That limited functionality, however, has been good enough for U.S. Senator Angus King to recommend HealthSherpa as a temporary alternative to Healthcare.gov.
“HealthSherpa offers a user-friendly platform to quickly browse through available health insurance plan options, including monthly premium costs, coverage plans, and possible premium subsidies,” Senator King said. “I recommend that Mainers who are having trouble with Healthcare.gov use HealthSherpa as a temporary alternative until the federal website functions properly.”
4) There are OTHER private healthcare insurance brokers that could be doing this.
Back in May 2013, the Center for Medicare and Medicaid Services issued official guidance for private sector brokers in online health insurance marketplaces. (PDF)
Former U.S. chief technology officer Aneesh Chopra said that these “Web-based entities” will be online this fall, operated by entities like eHealthInsurance.com and GetInsured.
For some reason, however, private sector insurance brokers have been stymied by the federal government from selling ACA insurance policies.
That’s unfortunate, given that the Obama administration could use a Plan B, just in case the progress on Healthcare.gov doesn’t lead to a functional federal health insurance exchange twenty days from now.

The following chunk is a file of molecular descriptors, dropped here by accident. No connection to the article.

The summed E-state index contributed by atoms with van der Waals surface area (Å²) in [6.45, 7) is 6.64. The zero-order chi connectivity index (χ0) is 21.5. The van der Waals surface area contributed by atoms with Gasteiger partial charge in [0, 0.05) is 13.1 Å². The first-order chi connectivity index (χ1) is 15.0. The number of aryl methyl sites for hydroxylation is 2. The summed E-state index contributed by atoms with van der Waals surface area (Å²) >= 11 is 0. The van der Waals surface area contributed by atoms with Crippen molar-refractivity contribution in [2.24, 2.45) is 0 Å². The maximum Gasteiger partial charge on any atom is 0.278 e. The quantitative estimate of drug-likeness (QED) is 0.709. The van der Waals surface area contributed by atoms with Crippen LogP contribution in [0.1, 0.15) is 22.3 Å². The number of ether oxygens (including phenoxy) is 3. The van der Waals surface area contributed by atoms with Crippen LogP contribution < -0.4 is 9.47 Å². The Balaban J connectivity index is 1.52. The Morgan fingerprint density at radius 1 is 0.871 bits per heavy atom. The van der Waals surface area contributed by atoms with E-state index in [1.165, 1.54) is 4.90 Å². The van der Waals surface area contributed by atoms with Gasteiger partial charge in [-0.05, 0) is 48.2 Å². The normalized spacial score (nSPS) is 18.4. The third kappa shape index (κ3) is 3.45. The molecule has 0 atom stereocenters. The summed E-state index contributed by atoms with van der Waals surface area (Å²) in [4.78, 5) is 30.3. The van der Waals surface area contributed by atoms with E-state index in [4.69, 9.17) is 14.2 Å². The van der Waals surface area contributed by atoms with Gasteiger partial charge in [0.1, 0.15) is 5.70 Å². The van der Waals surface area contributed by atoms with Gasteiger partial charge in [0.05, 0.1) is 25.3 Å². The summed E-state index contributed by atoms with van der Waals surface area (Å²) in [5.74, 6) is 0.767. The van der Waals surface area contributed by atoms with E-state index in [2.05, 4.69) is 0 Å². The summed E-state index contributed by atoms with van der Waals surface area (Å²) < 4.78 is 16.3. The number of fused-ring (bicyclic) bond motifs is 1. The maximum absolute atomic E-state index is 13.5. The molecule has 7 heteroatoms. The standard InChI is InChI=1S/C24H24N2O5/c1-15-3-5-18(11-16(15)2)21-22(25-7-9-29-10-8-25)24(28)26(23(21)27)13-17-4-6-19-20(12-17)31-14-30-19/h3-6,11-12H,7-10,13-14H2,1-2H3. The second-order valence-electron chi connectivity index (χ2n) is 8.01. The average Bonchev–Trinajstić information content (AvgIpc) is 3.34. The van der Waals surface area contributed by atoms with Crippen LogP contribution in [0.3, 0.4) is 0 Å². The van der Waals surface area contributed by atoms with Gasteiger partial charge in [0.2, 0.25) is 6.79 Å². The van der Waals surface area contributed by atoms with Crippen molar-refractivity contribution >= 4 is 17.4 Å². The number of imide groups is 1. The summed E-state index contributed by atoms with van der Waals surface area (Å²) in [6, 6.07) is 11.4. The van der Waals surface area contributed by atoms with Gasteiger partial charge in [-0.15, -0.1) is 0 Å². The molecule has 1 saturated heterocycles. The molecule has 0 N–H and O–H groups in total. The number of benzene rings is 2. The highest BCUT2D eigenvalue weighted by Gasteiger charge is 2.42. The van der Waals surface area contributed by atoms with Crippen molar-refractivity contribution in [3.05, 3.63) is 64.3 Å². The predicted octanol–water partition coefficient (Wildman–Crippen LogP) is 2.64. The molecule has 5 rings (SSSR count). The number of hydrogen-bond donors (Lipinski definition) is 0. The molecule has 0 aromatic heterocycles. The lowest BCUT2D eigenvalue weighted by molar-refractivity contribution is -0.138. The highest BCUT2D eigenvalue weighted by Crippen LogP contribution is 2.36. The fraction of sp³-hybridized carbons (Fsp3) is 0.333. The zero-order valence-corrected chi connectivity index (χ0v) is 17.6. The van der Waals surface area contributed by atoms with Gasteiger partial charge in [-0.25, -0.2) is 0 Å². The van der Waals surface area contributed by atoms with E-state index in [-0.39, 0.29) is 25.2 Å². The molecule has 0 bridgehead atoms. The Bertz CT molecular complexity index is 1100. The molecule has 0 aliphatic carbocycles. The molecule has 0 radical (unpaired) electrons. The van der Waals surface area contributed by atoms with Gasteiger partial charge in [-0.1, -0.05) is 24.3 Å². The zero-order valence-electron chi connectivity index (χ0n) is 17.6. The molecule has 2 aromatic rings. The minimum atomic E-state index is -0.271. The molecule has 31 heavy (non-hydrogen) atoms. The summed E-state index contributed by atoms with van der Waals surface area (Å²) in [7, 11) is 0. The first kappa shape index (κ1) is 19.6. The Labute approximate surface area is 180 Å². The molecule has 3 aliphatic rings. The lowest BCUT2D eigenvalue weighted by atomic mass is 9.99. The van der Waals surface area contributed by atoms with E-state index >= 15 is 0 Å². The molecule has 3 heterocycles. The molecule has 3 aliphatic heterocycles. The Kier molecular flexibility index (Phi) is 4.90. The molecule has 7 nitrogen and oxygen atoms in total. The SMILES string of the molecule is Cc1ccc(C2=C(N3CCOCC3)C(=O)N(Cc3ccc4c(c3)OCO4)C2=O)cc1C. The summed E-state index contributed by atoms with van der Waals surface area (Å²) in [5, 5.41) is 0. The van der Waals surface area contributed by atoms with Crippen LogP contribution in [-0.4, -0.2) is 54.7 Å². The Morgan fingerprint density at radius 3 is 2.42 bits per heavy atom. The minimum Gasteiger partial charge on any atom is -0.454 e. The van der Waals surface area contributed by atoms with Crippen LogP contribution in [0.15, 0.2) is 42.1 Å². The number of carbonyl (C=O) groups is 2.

Update: Jonathan Cohn, writing for the New Republic, looked into Healthcare.gov’s backup plan and comes up with an interesting detail: issues with the so-called data hub could be holding back deployment of private online health insurance brokers.
…administration officials have been huddling with insurers about how to make more use of direct enrollment. Step one is to make sure that “side door” enrollment works smoothly. It doesn’t function well right now, because—you guessed it—it relies on the same information technology system that powers healthcare.gov. Fixing that portal, which techies tell me is called an “application programming interface,” is high on the administration’s to-do list. But it’s not clear (to me) whether improving the portal might require design modifications—or to what extent its success depends upon other, ongoing repairs to the federal website.
So, here’s some speculation: While it’s hard to know for sure, but it’s quite likely that that “portal” is the data hub that’s behind Healthcare.gov, and that it may not be up to additional volume from private sector demand.
The federal exchange and state exchanges both rely upon it, and, while federal officials have said that it’s working, a report by the New York Times yesterday that some state health insurance exchange are continuing to battle tech problems indicated that it’s not holding up under demand:
Even states whose websites are working well say they are hampered by a common problem: the federal website, particularly the data hub that checks every applicant’s identity and eligibility. That hub has stopped working on several occasions, preventing applications in the states from being completed.
If that’s happening now, concerns about the ability of the hub to hold up under the pressure of private sector online insurance brokers could well be justified. If I learn anything more definitive, I’ll share it.